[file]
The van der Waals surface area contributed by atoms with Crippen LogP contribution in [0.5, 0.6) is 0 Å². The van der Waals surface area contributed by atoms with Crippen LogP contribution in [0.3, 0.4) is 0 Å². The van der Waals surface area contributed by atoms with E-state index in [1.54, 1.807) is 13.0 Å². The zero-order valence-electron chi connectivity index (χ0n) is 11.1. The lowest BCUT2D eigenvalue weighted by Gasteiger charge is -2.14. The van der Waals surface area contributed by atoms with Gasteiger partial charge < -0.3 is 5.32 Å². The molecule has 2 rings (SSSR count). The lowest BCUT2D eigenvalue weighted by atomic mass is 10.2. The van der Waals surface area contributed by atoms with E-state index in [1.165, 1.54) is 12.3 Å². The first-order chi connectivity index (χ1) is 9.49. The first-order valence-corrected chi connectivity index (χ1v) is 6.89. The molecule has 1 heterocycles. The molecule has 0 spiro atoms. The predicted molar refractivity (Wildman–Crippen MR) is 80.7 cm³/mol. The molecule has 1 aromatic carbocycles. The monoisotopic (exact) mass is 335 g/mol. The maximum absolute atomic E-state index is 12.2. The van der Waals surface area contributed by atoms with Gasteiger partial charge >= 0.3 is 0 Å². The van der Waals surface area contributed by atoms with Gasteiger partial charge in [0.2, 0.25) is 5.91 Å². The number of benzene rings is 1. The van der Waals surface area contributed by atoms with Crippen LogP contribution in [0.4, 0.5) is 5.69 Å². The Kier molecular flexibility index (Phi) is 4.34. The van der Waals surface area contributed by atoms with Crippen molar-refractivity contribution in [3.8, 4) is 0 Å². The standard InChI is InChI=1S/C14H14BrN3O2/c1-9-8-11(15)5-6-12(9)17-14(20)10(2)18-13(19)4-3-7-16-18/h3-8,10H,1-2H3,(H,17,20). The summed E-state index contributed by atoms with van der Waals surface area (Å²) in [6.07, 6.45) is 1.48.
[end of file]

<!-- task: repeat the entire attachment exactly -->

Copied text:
The van der Waals surface area contributed by atoms with Crippen LogP contribution in [0.5, 0.6) is 0 Å². The van der Waals surface area contributed by atoms with Crippen LogP contribution in [0.3, 0.4) is 0 Å². The van der Waals surface area contributed by atoms with E-state index in [1.54, 1.807) is 13.0 Å². The zero-order valence-electron chi connectivity index (χ0n) is 11.1. The lowest BCUT2D eigenvalue weighted by Gasteiger charge is -2.14. The van der Waals surface area contributed by atoms with Gasteiger partial charge < -0.3 is 5.32 Å². The molecule has 2 rings (SSSR count). The lowest BCUT2D eigenvalue weighted by atomic mass is 10.2. The van der Waals surface area contributed by atoms with E-state index in [1.165, 1.54) is 12.3 Å². The first-order chi connectivity index (χ1) is 9.49. The first-order valence-corrected chi connectivity index (χ1v) is 6.89. The molecule has 1 heterocycles. The molecule has 0 spiro atoms. The predicted molar refractivity (Wildman–Crippen MR) is 80.7 cm³/mol. The molecule has 1 aromatic carbocycles. The monoisotopic (exact) mass is 335 g/mol. The maximum absolute atomic E-state index is 12.2. The van der Waals surface area contributed by atoms with Gasteiger partial charge >= 0.3 is 0 Å². The van der Waals surface area contributed by atoms with Gasteiger partial charge in [0.2, 0.25) is 5.91 Å². The number of benzene rings is 1. The van der Waals surface area contributed by atoms with Crippen LogP contribution in [0.4, 0.5) is 5.69 Å². The Kier molecular flexibility index (Phi) is 4.34. The van der Waals surface area contributed by atoms with Crippen molar-refractivity contribution in [3.8, 4) is 0 Å². The standard InChI is InChI=1S/C14H14BrN3O2/c1-9-8-11(15)5-6-12(9)17-14(20)10(2)18-13(19)4-3-7-16-18/h3-8,10H,1-2H3,(H,17,20). The summed E-state index contributed by atoms with van der Waals surface area (Å²) in [6.07, 6.45) is 1.48.